Championed folk arts as performer and NEA official

By Patricia Sullivan
Washington Post Staff Writer
Wednesday, December 2, 2009

Bess Lomax Hawes, who sang with Woody Guthrie and Pete Seeger, co-wrote the Kingston Trio's hit "M.T.A." and helped preserve American folk arts as an official of the National Endowment for the Arts, died Nov. 27 at a hospital in Portland, Ore., after a stroke. She was 88.

Mrs. Hawes worked for the preservation of traditional arts most of her life, starting as a child, when she helped her father, folk musicologist John Lomax, collect and transcribe field recordings for the Library of Congress.

She produced a "California Heartlands" program for the 1975 Smithsonian Festival of American Folklife, bringing to the Mall a wide selection of West Coast performers and artists, including a hobo scissors grinder, Chicano urban muralists and San Francisco cable car bell ringers.

She returned to Washington as assistant director of the Smithsonian's celebration of the national bicentennial the next year and became director of the NEA's folk arts program in 1977.

During her tenure, funding for folks arts rose from about $100,000 to $4 million, and 50 state or territorial folk arts programs were set up. President Bill Clinton gave her the National Medal of Arts in 1993, just after she retired.

The story of everyman and everywoman was her life's work, which is why, in 1948, she helped pen the catchy ditty about M.T.A. commuter Charlie trapped forever in the Boston subway for lack of the nickel exit fare. The song started as a campaign tune for a leftist mayoral candidate opposed to a transit fare increase. Her candidate lost, but the tale of Charlie, who "may ride forever 'neath the streets of Boston . . . the man who never returned," helped protesters collect about 100,000 signatures to reverse the fare increase.

A decade later, the Kingston Trio released the song, largely stripped of its progressive politics, and it became a hit. Mrs. Hawes's daughter, a retired anthropology professor, said her mother considered the tune a trifle, but it has lasted. A punk-rock band and a country band created variations, and Boston's subway system named its electronic fare card the "CharlieCard."

Bess Lomax was born Jan. 21, 1921, in Austin. She was the youngest child of John Lomax and Bess Brown Lomax. Home-schooled by her mother, she joined the family business of investigating the disappearing sounds of American life early on. Her brother, the late Alan Lomax, also became a major field collector of folk music of the 20th century.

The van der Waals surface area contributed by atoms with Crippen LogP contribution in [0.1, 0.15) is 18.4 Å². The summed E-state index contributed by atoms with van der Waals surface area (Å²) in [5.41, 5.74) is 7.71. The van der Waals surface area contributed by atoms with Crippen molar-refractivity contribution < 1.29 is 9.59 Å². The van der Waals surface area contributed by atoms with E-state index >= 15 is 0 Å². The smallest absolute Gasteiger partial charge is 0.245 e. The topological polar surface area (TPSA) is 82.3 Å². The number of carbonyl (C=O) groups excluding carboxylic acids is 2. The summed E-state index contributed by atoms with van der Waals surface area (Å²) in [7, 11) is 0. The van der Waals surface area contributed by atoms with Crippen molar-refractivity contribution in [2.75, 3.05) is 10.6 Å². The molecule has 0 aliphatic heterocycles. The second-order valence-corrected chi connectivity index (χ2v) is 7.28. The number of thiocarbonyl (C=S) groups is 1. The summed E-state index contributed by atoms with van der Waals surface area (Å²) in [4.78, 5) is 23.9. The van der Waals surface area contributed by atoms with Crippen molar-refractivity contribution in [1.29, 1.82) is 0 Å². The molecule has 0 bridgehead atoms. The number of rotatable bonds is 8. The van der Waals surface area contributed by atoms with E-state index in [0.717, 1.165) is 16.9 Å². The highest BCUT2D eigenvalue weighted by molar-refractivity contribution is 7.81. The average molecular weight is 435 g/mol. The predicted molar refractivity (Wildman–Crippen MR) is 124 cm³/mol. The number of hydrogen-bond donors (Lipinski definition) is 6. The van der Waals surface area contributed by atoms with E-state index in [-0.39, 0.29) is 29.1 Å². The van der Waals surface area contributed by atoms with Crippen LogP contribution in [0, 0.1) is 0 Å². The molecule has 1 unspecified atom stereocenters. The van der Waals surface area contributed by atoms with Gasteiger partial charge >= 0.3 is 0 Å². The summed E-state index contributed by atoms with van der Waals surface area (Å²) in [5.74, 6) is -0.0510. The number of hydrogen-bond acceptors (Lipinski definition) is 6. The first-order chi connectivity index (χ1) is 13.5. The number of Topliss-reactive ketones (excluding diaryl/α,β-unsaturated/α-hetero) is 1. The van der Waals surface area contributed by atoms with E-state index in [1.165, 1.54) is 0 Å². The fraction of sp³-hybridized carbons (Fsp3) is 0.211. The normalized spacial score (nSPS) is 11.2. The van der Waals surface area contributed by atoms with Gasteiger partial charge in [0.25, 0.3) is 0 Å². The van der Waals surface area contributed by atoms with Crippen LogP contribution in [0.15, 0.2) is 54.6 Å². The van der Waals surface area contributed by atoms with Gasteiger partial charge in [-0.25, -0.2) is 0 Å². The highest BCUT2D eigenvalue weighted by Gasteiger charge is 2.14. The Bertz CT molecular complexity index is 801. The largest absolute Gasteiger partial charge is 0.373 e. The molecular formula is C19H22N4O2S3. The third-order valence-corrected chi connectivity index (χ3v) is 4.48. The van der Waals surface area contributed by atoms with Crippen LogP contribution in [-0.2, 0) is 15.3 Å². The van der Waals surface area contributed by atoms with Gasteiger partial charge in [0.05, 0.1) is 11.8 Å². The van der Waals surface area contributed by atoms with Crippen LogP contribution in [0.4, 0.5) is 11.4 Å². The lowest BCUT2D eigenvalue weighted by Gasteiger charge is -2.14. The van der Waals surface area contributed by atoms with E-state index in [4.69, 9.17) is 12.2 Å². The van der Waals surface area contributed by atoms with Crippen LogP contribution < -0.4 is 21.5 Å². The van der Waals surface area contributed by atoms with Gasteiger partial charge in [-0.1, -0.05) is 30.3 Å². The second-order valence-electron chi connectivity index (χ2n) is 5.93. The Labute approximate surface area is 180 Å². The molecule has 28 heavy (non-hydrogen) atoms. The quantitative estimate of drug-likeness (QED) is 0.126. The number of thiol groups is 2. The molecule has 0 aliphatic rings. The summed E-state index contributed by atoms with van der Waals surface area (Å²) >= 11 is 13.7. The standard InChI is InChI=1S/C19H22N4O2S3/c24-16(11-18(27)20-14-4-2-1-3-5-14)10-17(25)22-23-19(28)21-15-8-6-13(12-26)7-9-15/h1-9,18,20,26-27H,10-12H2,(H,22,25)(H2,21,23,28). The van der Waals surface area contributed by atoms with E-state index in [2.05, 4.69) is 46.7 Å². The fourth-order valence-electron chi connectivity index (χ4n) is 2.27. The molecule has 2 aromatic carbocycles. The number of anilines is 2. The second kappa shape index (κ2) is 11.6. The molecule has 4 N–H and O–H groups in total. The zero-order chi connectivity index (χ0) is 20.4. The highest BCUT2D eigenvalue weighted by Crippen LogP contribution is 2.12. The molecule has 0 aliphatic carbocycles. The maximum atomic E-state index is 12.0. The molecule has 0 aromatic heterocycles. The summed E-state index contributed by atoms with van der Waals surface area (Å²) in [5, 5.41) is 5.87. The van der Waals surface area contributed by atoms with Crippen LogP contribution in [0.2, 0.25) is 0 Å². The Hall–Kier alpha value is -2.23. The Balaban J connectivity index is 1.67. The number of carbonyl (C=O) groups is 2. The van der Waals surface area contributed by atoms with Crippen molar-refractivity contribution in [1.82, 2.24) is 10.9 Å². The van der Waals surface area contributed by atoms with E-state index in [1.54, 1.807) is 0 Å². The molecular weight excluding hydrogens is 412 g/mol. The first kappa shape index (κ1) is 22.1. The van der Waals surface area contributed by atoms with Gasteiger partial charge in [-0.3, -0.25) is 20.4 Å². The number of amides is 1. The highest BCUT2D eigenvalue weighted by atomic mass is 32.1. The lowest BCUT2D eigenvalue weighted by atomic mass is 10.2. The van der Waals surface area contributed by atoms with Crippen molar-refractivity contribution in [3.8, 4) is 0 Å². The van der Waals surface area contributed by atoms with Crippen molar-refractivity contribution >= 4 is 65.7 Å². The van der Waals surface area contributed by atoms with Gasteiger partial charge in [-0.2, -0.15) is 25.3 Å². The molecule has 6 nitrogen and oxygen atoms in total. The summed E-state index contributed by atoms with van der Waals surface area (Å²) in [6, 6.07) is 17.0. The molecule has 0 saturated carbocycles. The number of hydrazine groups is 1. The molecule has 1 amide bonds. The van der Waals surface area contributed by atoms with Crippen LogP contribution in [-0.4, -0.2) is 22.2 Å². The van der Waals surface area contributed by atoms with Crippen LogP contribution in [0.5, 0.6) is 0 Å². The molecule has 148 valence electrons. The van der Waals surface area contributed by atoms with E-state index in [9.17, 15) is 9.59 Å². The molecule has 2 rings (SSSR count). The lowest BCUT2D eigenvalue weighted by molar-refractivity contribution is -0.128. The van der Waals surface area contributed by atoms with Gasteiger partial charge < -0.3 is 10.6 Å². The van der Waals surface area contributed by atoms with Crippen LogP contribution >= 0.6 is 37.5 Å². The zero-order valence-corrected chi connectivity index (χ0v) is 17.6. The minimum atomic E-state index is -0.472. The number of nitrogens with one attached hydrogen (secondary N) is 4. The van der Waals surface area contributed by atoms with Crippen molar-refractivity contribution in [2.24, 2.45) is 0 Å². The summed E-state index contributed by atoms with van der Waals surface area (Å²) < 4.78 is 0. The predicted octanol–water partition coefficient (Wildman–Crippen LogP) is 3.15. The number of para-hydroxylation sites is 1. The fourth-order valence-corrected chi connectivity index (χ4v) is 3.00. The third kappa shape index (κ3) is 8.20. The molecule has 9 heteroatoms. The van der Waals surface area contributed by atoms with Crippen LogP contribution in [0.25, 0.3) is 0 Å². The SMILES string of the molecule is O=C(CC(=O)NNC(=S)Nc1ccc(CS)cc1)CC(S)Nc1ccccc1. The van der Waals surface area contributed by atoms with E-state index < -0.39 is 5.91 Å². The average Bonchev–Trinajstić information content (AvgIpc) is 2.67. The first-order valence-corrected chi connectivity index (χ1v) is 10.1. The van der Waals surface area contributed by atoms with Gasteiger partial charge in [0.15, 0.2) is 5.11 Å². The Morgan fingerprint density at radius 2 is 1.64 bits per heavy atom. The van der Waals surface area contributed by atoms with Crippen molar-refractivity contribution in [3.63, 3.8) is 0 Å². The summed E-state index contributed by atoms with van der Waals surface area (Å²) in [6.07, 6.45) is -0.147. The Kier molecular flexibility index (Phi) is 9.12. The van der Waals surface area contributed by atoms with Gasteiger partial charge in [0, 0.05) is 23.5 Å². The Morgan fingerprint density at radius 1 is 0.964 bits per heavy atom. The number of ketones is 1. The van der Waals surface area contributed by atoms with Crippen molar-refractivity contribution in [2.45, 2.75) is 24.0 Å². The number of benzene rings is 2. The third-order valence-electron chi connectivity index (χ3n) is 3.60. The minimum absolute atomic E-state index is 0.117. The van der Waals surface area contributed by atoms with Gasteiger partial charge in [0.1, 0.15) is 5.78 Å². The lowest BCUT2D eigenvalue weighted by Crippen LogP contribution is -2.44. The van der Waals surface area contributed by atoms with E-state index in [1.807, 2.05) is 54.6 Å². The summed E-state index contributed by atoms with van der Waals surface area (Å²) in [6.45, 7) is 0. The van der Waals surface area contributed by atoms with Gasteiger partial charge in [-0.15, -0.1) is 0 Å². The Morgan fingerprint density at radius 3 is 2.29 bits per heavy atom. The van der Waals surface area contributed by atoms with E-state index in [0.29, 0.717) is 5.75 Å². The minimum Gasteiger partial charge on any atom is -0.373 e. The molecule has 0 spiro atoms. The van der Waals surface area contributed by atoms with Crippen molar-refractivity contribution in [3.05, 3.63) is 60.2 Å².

After her mother died in 1931, the family moved to Washington, where her father worked for the Library of Congress.

Mrs. Hawes attended the University of Texas in the mid-1930s and then transferred to Bryn Mawr College in Pennsylvania, where she graduated with a sociology degree in 1941. In 1970, she received a master's degree in folklore from the University of California at Berkeley.

She was walking down a Boston street shortly after graduating from college when she bumped into Seeger, who asked her to join the loosely organized Almanac Singers, a group that Seeger later said rehearsed only when it got on stage.

The musicians -- including Guthrie and Baldwin "Butch" Hawes, who became Mrs. Hawes's husband -- often collaborated without taking credit for songs, often in support of union activities. But there was no doubt that Mrs. Hawes and a friend, Jacqueline Steiner, wrote the lyrics to "M.T.A." They adapted two folk tunes for the music.

Mrs. Hawes and her husband moved to California in 1952. There, she performed in coffeehouses and at music festivals, and she taught guitar, banjo, mandolin and folk singing. Her husband, an artist, died in 1971.

Survivors include three children, Corey Denos of Bellingham, Wash., and Naomi Bishop and Nicholas Hawes, both of Portland; six grandchildren; and two great-grandchildren.

After she returned to the Washington area, Mrs. Hawes decided that the nation needed a more permanent way to honor trailblazers in folklore, so she created the National Heritage Fellowships. Since then, more than 300 "national living treasures" have been recognized for lifetime achievement, artistic excellence and contributions to the nation's cultural heritage.

"We're really honoring traditions," Mrs. Hawes told The Washington Post in 1983. "These individuals are the people who've been pushed up by the traditions, they're the lightning rods that we grab onto. It's extremely important for the psychic health and well-being of Americans to maintain all of these little regional distinctions, to establish a cultural pluralism. It's like my brother folklorist Alan Lomax wrote one time: if the cultural gray-out continues around the world, pretty soon there will be no place worth visiting . . . and no particular reason to stay home, either."

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